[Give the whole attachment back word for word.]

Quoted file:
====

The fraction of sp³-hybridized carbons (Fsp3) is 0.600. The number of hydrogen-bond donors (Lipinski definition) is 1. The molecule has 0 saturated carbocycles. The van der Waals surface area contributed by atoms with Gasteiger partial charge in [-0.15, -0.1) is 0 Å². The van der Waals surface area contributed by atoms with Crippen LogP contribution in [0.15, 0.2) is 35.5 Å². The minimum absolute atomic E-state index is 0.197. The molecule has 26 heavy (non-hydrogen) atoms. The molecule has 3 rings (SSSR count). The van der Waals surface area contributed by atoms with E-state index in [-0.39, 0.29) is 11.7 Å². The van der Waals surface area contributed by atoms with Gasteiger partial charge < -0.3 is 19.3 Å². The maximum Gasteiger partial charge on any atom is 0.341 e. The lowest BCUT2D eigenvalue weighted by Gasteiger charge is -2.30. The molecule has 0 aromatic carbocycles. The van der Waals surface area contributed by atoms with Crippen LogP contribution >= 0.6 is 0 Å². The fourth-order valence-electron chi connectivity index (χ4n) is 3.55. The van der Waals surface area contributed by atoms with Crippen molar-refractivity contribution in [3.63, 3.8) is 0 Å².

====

The fraction of sp³-hybridized carbons (Fsp3) is 0.600. The number of hydrogen-bond donors (Lipinski definition) is 1. The molecule has 0 saturated carbocycles. The van der Waals surface area contributed by atoms with Gasteiger partial charge in [-0.15, -0.1) is 0 Å². The van der Waals surface area contributed by atoms with Crippen LogP contribution in [0.15, 0.2) is 35.5 Å². The minimum absolute atomic E-state index is 0.197. The molecule has 26 heavy (non-hydrogen) atoms. The molecule has 3 rings (SSSR count). The van der Waals surface area contributed by atoms with E-state index in [-0.39, 0.29) is 11.7 Å². The van der Waals surface area contributed by atoms with Gasteiger partial charge < -0.3 is 19.3 Å². The maximum Gasteiger partial charge on any atom is 0.341 e. The lowest BCUT2D eigenvalue weighted by Gasteiger charge is -2.30. The molecule has 0 aromatic carbocycles. The van der Waals surface area contributed by atoms with Crippen LogP contribution >= 0.6 is 0 Å². The fourth-order valence-electron chi connectivity index (χ4n) is 3.55. The van der Waals surface area contributed by atoms with Crippen molar-refractivity contribution in [3.63, 3.8) is 0 Å².